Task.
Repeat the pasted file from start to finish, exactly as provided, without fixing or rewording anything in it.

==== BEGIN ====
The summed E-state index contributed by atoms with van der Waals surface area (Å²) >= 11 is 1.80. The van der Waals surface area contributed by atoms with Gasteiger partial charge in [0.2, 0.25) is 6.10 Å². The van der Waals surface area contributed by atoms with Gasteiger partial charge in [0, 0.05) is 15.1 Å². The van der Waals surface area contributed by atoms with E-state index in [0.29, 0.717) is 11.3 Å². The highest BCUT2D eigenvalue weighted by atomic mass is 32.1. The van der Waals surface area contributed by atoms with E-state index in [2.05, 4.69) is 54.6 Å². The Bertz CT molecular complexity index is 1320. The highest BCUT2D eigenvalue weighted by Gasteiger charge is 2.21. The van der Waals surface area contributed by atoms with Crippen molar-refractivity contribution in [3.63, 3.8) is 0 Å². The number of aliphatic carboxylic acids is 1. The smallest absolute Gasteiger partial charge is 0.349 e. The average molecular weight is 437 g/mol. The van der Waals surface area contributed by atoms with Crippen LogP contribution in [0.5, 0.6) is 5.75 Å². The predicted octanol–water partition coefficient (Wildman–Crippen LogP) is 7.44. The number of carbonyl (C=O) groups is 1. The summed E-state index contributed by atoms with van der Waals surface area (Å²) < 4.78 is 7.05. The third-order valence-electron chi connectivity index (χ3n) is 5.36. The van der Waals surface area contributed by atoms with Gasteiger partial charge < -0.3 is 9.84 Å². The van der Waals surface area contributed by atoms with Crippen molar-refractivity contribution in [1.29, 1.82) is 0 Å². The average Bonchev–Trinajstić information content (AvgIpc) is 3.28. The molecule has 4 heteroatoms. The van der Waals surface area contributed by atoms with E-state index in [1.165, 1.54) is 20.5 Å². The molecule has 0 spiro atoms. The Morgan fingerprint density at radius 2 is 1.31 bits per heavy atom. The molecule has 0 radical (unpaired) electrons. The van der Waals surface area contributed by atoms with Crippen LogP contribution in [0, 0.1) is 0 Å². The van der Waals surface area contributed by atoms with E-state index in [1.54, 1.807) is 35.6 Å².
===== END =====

The summed E-state index contributed by atoms with van der Waals surface area (Å²) >= 11 is 1.80. The van der Waals surface area contributed by atoms with Gasteiger partial charge in [0.2, 0.25) is 6.10 Å². The van der Waals surface area contributed by atoms with Gasteiger partial charge in [0, 0.05) is 15.1 Å². The van der Waals surface area contributed by atoms with E-state index in [0.29, 0.717) is 11.3 Å². The highest BCUT2D eigenvalue weighted by atomic mass is 32.1. The van der Waals surface area contributed by atoms with E-state index in [2.05, 4.69) is 54.6 Å². The Bertz CT molecular complexity index is 1320. The highest BCUT2D eigenvalue weighted by Gasteiger charge is 2.21. The van der Waals surface area contributed by atoms with Crippen molar-refractivity contribution in [3.63, 3.8) is 0 Å². The number of aliphatic carboxylic acids is 1. The smallest absolute Gasteiger partial charge is 0.349 e. The average molecular weight is 437 g/mol. The van der Waals surface area contributed by atoms with Crippen LogP contribution in [0.5, 0.6) is 5.75 Å². The predicted octanol–water partition coefficient (Wildman–Crippen LogP) is 7.44. The number of carbonyl (C=O) groups is 1. The summed E-state index contributed by atoms with van der Waals surface area (Å²) < 4.78 is 7.05. The third-order valence-electron chi connectivity index (χ3n) is 5.36. The van der Waals surface area contributed by atoms with Gasteiger partial charge < -0.3 is 9.84 Å². The van der Waals surface area contributed by atoms with Crippen molar-refractivity contribution in [1.29, 1.82) is 0 Å². The average Bonchev–Trinajstić information content (AvgIpc) is 3.28. The molecule has 4 heteroatoms. The van der Waals surface area contributed by atoms with E-state index in [1.165, 1.54) is 20.5 Å². The molecule has 0 spiro atoms. The Morgan fingerprint density at radius 2 is 1.31 bits per heavy atom. The molecule has 0 radical (unpaired) electrons. The van der Waals surface area contributed by atoms with Crippen LogP contribution in [0, 0.1) is 0 Å². The van der Waals surface area contributed by atoms with E-state index in [1.54, 1.807) is 35.6 Å².